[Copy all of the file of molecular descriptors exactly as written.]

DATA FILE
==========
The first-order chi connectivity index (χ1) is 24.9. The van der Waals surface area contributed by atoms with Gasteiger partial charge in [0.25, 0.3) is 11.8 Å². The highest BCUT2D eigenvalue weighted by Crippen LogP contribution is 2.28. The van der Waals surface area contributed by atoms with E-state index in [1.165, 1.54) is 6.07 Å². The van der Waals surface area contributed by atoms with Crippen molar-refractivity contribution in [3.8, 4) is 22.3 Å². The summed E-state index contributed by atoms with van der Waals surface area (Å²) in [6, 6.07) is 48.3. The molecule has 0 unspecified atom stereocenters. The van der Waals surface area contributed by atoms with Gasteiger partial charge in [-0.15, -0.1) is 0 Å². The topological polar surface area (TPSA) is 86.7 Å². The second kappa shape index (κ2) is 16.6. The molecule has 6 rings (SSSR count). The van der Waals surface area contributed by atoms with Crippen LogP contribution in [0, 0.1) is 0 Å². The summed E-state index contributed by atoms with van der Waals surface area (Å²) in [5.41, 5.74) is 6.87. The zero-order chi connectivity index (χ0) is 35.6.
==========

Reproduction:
The first-order chi connectivity index (χ1) is 24.9. The van der Waals surface area contributed by atoms with Gasteiger partial charge in [0.25, 0.3) is 11.8 Å². The highest BCUT2D eigenvalue weighted by Crippen LogP contribution is 2.28. The van der Waals surface area contributed by atoms with E-state index in [1.165, 1.54) is 6.07 Å². The van der Waals surface area contributed by atoms with Crippen molar-refractivity contribution in [3.8, 4) is 22.3 Å². The summed E-state index contributed by atoms with van der Waals surface area (Å²) in [6, 6.07) is 48.3. The molecule has 0 unspecified atom stereocenters. The van der Waals surface area contributed by atoms with Gasteiger partial charge in [-0.15, -0.1) is 0 Å². The topological polar surface area (TPSA) is 86.7 Å². The second kappa shape index (κ2) is 16.6. The molecule has 6 rings (SSSR count). The van der Waals surface area contributed by atoms with Crippen LogP contribution in [0, 0.1) is 0 Å². The summed E-state index contributed by atoms with van der Waals surface area (Å²) in [5.41, 5.74) is 6.87. The zero-order chi connectivity index (χ0) is 35.6.